The “private” law’s response to accident, illness and disability
As part of the RCSR project, the USMB Faculty of Law was represented by Vincent Rivolier at the symposium “The “private” law’s response to accident, illness and disability”.
Symposium co-organized by the University of Otago and the City University of Hong Kong.
Date : February 18 and 19, 2019
Place : Hong Kong
New Zealand has had a unique no-fault accident compensation scheme since the 1970s. It has been a reference point in the legal literature, but no other country has adopted a similar universal approach, though there are instances of no-fault liability schemes that avoid private redress and within the private law strict liability has been invoked in
some areas. The objectives of conference are to:
- To assess the no-fault regime in New Zealand and consider whether it should be expanded to cover any disability irrespective of cause;
- To consider the reaction to the no-fault principle in other countries;
- To analyse private law reforms moving away from fault as the basis for compensating for accident, illness and disability;
- To justify why certain areas are marked out for special treatment; and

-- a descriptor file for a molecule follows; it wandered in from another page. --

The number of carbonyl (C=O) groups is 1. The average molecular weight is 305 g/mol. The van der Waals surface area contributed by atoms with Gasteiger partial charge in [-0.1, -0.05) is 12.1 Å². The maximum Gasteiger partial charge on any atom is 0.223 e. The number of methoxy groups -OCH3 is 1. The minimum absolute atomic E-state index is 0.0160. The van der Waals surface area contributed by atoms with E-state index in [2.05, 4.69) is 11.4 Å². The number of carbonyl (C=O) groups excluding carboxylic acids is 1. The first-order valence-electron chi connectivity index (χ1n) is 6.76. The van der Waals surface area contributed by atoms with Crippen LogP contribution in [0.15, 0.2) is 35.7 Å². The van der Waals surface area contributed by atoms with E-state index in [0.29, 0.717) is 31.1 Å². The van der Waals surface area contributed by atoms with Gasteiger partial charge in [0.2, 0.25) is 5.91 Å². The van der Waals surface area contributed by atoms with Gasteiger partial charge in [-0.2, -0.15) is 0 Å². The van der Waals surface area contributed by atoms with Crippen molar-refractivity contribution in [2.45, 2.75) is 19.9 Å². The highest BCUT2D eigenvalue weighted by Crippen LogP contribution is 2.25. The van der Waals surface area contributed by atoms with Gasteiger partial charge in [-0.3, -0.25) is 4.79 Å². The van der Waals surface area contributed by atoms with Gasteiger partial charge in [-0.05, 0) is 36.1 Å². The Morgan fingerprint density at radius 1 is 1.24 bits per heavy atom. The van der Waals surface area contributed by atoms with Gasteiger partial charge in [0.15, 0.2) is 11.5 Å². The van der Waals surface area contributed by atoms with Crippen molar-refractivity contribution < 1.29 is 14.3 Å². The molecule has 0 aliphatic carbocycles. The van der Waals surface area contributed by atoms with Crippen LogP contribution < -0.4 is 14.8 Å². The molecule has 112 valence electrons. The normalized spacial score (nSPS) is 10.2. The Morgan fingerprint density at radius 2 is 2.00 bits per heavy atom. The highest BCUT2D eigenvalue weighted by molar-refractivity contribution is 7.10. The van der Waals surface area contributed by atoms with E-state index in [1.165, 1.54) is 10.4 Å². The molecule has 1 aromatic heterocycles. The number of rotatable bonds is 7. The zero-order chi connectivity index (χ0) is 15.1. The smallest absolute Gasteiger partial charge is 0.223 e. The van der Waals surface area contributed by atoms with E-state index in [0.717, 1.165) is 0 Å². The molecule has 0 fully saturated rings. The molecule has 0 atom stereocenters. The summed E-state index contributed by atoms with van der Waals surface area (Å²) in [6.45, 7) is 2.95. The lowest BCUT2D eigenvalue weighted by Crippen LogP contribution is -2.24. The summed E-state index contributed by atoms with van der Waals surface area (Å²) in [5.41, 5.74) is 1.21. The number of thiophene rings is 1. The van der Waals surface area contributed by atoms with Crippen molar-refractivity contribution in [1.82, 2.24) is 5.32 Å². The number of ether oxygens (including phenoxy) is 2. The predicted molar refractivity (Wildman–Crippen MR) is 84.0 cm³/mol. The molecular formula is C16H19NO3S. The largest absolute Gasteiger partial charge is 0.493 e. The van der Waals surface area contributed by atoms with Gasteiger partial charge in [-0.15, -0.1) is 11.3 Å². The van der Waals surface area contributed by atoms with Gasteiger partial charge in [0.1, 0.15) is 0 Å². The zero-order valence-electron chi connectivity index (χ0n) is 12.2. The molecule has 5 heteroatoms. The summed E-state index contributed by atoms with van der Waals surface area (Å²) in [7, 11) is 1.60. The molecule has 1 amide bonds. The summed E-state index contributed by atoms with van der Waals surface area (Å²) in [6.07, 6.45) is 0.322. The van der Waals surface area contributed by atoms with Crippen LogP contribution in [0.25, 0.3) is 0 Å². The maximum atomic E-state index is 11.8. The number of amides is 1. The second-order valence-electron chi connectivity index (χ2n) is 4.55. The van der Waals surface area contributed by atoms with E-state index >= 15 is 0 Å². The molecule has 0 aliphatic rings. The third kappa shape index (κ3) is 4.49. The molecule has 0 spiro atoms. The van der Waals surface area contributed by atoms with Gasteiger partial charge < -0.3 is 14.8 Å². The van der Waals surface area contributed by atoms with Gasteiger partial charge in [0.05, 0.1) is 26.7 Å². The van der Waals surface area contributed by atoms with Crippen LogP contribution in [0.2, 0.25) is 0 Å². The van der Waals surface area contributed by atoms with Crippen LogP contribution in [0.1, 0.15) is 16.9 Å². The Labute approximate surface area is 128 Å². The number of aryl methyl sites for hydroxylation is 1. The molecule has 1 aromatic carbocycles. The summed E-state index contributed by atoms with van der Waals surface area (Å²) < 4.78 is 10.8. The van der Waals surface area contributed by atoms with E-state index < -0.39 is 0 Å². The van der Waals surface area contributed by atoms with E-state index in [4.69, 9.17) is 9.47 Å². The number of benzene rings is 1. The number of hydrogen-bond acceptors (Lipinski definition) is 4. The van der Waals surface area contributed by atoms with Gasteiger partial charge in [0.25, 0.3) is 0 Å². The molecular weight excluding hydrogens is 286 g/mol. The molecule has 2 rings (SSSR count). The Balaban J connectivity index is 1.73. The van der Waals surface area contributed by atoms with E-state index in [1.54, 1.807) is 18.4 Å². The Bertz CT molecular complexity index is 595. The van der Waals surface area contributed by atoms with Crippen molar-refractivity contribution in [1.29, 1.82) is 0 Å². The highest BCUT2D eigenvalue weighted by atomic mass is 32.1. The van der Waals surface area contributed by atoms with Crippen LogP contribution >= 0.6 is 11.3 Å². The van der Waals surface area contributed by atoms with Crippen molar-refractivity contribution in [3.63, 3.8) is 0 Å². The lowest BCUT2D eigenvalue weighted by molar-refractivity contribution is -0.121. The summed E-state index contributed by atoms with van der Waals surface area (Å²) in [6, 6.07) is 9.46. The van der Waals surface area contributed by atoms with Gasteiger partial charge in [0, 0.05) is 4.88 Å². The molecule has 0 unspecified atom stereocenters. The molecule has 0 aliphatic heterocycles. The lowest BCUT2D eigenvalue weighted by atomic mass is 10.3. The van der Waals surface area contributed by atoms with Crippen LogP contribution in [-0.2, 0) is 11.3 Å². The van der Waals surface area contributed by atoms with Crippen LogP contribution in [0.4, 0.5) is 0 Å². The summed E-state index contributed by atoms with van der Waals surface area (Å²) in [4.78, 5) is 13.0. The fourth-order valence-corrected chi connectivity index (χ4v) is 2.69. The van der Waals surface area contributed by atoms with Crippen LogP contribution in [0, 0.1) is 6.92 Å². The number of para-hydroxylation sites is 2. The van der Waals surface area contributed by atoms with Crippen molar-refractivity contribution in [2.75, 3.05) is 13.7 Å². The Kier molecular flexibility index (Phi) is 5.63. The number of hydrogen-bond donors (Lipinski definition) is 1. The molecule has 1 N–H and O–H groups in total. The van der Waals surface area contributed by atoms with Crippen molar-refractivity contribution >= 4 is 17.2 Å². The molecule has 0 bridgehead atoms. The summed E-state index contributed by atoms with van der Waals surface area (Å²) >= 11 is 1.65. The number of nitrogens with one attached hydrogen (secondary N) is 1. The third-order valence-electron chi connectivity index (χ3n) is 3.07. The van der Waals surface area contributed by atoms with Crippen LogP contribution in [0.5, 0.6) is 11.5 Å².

- To consider the interaction between private law, insurance and administrative compensation schemes.
The paper will focus on compensation of accidents, illnesses and disabilities caused by a medical intervention (private practitioners, public and private hospitals) in the French legal system. The French current system mixes fault based and strict liabilities (with a compulsory insurance) and no-fault compensation system (by a state agency “ONIAM”). When a patient claims compensation from medical professionals, hospitals, their insurers or ONIAM, out-of-court settlements are promoted through regional “Conciliation and Compensation Commissions”. ONIAM’s intervention is subsidiary. It compensates damages when no fault can be identified (no-fault scheme) or when a fault can be identified but no agreement can be reached between the victim and the insurer (in such case, ONIAM is subrogated against the insurer). So the compensation’s funding mixes a private origin (insurance premiums by medical professionals) and general taxation (through no-fault compensation by ONIAM, or through some financial support to medical professionals when they could not find an affordable insurance).
This equilibrium was found in 2002 (2 March 2002 Act and 30 December 2002 Act). It addresses two concerns of that period. The first one was the development of litigations against medical professionals, and the extension, through judge-made law, of strict liability cases (notably in case of nosocomial infections). The second one, partly caused by the first, was an “insurance crisis”. Many companies withdrew from the medical insurance market, and insurance premiums increased to such extent that they became unaffordable for some specialists.
More information [here]